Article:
Even though the 2020 SEMA show won’t take place at the Las Vegas Convention Center like it has in the past, Chevrolet has still built a small fleet of project vehicles that highlights its newest crate motors, as is tradition for this time of year. This time, one vehicle marks a significant departure from previous show-only offerings; Chevy plans to offer an electric crate powertrain for the first time ever, beginning in the second half of 2021.
This 1977 K5 Blazer is powered by a pre-production version of what’s officially termed the “Electric Connect and Cruise” powertrain, the first all-electric crate motor from Chevrolet Performance.
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It's a great idea, but I bet it won't be affordable for hobbyists, just small aftermarket companies. They may be able to have custom battery packs made. It think this is GM doing what they did in South Africa in the early 70s -- selling the competition motors (Toyota and AMC bought GM sixes for their cars) to boost production numbers to make them cheaper for GM to manufacture. In SA the issue was heavy taxing on components not made in SA. GM had an engine plant, but didn't really sell enough to make it as profitable as they wanted. Toyota and AMC didn't sell enough product to manufacture engines there which are a substantial percentage of a car. So they pooled resources a few years before pulling out of SA altogether (at least AMC and GM, don't know about Toyota). Toyota may have produced a small four, I don't have any info on that, but they wanted/needed the larger GM six for trucks/Land Cruisers at least.
That said, the size and shape of the battery pack is an issue. I'm with others, if it would fit in place of a gas tank AND provide 100-150 miles of range, it would be a winner! Don't think that's viable right now, not until there is another break in battery technology. GM will have to get a generic battery size down, maybe daisy chainable packs of various shapes for easier packaging.
One thing to remember -- that small block 400 originally in the Blazer produced 290 ft/lbs, but that wasn't until 1800+ rpm (couldn't find the torque rpm rating in a quick search...). With an EV, you have FULL TORQUE as soon as you start moving. That has to help, at least in low speed situations, would for rock crawling for sure!!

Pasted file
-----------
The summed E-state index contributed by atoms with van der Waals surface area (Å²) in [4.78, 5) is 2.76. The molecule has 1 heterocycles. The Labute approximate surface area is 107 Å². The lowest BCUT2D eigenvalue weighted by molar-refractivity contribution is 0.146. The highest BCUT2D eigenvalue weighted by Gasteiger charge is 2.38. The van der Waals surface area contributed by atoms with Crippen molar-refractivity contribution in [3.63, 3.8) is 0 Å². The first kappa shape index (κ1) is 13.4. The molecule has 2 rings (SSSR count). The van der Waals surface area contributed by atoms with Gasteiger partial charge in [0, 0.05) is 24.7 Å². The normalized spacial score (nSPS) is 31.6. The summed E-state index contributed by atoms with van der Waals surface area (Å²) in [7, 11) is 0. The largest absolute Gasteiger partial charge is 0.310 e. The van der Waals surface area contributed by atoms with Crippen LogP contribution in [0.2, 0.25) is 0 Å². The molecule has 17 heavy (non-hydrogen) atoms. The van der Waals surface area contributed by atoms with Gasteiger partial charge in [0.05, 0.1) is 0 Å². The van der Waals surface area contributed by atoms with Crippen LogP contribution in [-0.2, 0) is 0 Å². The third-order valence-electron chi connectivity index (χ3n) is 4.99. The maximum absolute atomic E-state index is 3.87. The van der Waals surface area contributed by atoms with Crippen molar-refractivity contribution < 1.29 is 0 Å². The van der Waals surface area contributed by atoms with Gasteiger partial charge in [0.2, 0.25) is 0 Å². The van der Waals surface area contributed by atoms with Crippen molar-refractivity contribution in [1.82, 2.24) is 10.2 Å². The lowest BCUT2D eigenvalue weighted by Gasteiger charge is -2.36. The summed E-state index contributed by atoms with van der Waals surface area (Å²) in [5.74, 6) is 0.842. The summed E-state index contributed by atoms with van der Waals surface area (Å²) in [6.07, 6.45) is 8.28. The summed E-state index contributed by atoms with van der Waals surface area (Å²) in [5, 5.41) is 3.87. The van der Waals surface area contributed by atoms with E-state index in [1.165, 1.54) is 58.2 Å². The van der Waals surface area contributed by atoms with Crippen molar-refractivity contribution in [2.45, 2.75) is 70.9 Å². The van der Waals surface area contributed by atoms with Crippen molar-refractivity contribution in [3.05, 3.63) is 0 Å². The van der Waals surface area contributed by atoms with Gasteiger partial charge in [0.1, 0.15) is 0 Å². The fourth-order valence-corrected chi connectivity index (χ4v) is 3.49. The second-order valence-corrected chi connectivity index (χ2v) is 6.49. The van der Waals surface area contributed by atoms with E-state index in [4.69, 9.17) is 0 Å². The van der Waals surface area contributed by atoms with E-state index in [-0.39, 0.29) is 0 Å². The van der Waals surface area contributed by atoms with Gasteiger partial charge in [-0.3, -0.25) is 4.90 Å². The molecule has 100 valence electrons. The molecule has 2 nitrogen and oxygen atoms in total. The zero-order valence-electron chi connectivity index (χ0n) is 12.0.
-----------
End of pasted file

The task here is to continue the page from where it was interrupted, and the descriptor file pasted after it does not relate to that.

I'm going to be blunt now, so any one who is offended by bluntness please leave the page. I'll give you a couple seconds. Okay. This is just S T U P I D ! ! !
Now how much support from say, AAA can we expect? At least now if we run out of gas we can just fill a gas can to refuel and be on our way. What if you lose your charge? Do you have to carry extra battery packs for a booster charge? Is it like carrying a booster pack when your battery dies? And what about frigid weather? How far will you be able to go when the temp drops down below 20 degrees F? Are there any answers to these questions because I haven't seen them.
On a side note, my older brother and his wife bought his and hers Priuses about 10 years ago or so. They were fun in the beginning but they didn't age well (the Priuses). He now drives a Jaguar SUV and loves it.
Nobody, and I mean nobody restores an 1970s-1980s vehicle to stock, gas crunch era, emissions regulated, low-compression, low-horsepower, low-fun standards. Tesla is killing it with high-torque, high-hp motors. Starting out with a crate motor in a Blazer with the horsepower suitable for a Yugo is embarrassing.